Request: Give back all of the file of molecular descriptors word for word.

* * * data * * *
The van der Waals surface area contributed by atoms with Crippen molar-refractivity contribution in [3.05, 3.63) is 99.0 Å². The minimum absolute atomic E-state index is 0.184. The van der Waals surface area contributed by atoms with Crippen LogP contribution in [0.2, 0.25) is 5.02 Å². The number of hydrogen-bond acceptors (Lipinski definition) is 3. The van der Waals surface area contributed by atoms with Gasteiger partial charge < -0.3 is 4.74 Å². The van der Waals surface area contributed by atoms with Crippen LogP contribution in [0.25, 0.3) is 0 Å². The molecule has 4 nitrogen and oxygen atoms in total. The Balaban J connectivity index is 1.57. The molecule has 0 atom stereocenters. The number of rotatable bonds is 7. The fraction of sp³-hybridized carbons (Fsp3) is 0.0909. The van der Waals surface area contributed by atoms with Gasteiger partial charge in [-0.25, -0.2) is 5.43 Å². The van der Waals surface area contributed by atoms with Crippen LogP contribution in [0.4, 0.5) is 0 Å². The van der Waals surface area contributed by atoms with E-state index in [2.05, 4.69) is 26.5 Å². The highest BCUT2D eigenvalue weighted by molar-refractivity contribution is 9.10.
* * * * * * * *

The van der Waals surface area contributed by atoms with Crippen molar-refractivity contribution in [3.05, 3.63) is 99.0 Å². The minimum absolute atomic E-state index is 0.184. The van der Waals surface area contributed by atoms with Crippen LogP contribution in [0.2, 0.25) is 5.02 Å². The number of hydrogen-bond acceptors (Lipinski definition) is 3. The van der Waals surface area contributed by atoms with Gasteiger partial charge < -0.3 is 4.74 Å². The van der Waals surface area contributed by atoms with Crippen LogP contribution in [0.25, 0.3) is 0 Å². The molecule has 4 nitrogen and oxygen atoms in total. The Balaban J connectivity index is 1.57. The molecule has 0 atom stereocenters. The number of rotatable bonds is 7. The fraction of sp³-hybridized carbons (Fsp3) is 0.0909. The van der Waals surface area contributed by atoms with Gasteiger partial charge in [-0.25, -0.2) is 5.43 Å². The van der Waals surface area contributed by atoms with Crippen LogP contribution in [0.4, 0.5) is 0 Å². The van der Waals surface area contributed by atoms with E-state index in [2.05, 4.69) is 26.5 Å². The highest BCUT2D eigenvalue weighted by molar-refractivity contribution is 9.10.